All during the review for my Biology final, I tried to tell myself the noises and the laughter had nothing to do with me. But then Tammy “Big Red” Costas stopped me on the way to lunch. After looking me up and down carefully, she said, “Do you mind moving downwind? I hate the smell of bacon.” Everyone milling around us cracked up like that was hilarious.
During lunch, three different voices belted out “Soowee!” before the lunchroom monitor promised the next offender a whole hour of detention. People I barely know would stage whisper things like, “Squeal like a pig, Erika!” or “You’re gonna get chopped, Suey” as they walked past my lunch table.
It was Dana Spivik who finally took pity on me.
Yes, that’s right. Nose-picking, spit-spraying, brace-faced Dana Spivik—the freshman who carries her French horn to every class and had her head stuck down the girl’s room toilet at least three times this year—SHE looked at ME with a face full of pity as I stumbled out of the lunchroom.
“You really don’t know what it’s all about, do you?” she asked.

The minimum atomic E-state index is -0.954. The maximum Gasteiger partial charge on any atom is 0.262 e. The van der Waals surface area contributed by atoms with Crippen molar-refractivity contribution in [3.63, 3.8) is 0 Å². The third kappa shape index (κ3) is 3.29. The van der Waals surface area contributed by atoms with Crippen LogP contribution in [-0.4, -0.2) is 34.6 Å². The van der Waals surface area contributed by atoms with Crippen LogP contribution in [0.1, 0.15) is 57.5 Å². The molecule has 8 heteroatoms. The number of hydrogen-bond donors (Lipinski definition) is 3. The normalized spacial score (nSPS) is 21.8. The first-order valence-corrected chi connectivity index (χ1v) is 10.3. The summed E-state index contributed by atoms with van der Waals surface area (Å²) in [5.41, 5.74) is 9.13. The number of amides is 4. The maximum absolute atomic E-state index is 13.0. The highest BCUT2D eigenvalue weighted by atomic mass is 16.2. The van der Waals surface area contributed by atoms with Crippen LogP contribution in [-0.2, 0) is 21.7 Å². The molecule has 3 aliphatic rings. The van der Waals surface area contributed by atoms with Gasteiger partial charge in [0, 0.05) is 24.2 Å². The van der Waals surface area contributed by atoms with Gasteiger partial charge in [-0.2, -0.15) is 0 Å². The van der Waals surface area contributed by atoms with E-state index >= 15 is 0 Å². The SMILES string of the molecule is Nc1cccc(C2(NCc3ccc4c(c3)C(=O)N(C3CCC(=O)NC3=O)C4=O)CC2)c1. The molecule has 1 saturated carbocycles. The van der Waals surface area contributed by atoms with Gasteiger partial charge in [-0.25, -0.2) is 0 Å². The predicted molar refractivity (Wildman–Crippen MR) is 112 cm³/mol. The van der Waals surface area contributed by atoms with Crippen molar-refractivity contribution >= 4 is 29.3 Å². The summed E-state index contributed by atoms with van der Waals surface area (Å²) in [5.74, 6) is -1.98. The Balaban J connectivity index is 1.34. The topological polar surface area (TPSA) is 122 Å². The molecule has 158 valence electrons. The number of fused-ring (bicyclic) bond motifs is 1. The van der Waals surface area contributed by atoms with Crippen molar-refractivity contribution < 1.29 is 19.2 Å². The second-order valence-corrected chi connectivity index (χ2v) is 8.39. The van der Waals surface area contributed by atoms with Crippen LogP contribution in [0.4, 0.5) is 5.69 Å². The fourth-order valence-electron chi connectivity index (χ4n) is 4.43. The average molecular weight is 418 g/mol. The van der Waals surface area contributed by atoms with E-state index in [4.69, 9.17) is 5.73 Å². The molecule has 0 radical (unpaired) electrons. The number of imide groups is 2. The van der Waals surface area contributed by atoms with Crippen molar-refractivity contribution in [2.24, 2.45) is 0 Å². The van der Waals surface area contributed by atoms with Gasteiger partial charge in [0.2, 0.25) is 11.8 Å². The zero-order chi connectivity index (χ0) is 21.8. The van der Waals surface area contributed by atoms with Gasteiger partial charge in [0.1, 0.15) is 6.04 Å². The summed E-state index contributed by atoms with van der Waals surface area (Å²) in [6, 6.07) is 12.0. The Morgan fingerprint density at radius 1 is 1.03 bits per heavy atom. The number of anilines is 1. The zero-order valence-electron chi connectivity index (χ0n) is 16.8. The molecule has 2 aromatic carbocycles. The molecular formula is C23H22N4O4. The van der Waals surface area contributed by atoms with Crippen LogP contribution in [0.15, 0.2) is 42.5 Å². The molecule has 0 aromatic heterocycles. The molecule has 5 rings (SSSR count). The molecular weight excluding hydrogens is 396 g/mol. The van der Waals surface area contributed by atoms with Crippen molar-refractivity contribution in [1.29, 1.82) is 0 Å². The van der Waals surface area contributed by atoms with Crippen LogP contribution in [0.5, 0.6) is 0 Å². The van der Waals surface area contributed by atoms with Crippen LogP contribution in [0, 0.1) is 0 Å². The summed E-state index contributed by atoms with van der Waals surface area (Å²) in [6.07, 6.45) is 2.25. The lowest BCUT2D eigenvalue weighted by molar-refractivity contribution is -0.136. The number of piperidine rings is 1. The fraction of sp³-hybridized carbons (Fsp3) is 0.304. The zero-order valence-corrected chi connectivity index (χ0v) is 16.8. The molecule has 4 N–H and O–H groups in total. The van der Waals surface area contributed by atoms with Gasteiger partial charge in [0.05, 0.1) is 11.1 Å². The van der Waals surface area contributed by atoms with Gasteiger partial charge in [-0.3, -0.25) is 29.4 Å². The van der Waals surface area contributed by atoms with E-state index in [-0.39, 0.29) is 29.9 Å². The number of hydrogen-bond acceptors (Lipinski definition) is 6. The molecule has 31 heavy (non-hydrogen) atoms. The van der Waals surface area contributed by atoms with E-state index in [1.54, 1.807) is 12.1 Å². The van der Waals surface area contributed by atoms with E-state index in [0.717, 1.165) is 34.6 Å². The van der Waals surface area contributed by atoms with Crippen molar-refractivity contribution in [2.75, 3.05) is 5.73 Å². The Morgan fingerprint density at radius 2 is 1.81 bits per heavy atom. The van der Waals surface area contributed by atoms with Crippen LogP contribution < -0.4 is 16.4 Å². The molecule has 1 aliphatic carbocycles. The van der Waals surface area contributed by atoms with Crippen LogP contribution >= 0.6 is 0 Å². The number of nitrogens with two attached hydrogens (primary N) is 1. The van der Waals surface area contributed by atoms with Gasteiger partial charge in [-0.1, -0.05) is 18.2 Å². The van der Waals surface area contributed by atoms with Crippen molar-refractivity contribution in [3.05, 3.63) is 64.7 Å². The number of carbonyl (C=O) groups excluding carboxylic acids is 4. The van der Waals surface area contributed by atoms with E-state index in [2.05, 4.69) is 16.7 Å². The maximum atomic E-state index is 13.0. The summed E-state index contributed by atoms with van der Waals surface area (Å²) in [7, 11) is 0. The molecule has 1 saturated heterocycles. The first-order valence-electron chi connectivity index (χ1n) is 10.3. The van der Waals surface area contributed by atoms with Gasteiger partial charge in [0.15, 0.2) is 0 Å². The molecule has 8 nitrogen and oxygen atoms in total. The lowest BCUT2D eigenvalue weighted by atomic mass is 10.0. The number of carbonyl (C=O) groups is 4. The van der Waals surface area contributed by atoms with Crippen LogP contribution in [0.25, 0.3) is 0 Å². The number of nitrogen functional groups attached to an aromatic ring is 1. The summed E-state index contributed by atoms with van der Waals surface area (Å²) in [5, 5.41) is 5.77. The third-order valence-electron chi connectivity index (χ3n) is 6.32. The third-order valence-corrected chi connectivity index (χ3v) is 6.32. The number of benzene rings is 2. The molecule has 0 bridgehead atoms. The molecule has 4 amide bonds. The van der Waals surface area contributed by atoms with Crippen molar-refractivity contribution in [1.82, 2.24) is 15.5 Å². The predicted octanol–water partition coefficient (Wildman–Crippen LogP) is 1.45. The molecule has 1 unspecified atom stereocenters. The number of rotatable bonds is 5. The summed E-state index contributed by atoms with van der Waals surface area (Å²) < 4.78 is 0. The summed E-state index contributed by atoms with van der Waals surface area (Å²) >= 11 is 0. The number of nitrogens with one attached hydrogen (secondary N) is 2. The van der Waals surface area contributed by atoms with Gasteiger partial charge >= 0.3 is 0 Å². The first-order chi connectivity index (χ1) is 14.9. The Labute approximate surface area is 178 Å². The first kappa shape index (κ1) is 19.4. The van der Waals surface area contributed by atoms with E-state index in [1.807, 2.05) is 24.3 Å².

All I could do was shake my head.
“Pigs…that’s what the Dopeheads call cops.”
Deputy Wayne Todd! This nightmare is all his fault!
Dana says everyone thinks I squealed to the hairy deputy about a party at Slim Jim’s that got busted Saturday night. The cops found drugs. Lots of crazy stuff. Some kids got hauled off to jail and might not be allowed to take final exams, which means they’ll flunk this term. All because of one wild party. And since Deputy Wayne Todd led the charge into Jimmy’s garage and he’s always interrogating me at school, now people are saying I told him about the party and the drugs. They’re saying the whole mess is my fault.
Like I had any idea there was another party at Jimmy’s! Nobody invited me. I know you used to love his parties, but I’m not even sure where Slim Jim lives. Whatever led Deputy Todd to Jimmy’s door, it had nothing to do with me. But how can I spread the word it wasn’t my fault without looking even more guilty? I bet you’d know what to do…if only you were here.
Oh, Cassie! There’s only three days left of this school year, but I don’t know how I’m going to survive without you. I know I shouldn’t wish it; I know you’d hate me if it happened and I was the cause, but sometimes I wish you’d come home. I wish you’d drive up and jump out of the car glaring bullets at this whole town. At least you’d be back here again.
I wish everything could be like it was before you decided to leave….even though I know that’s impossible. I know you had to get away from Walt and I’m trying to be happy that you escaped. I am.
It’s just that tomorrow and all the ugly tomorrows after it are coming at me too fast right now.
Your friend forever,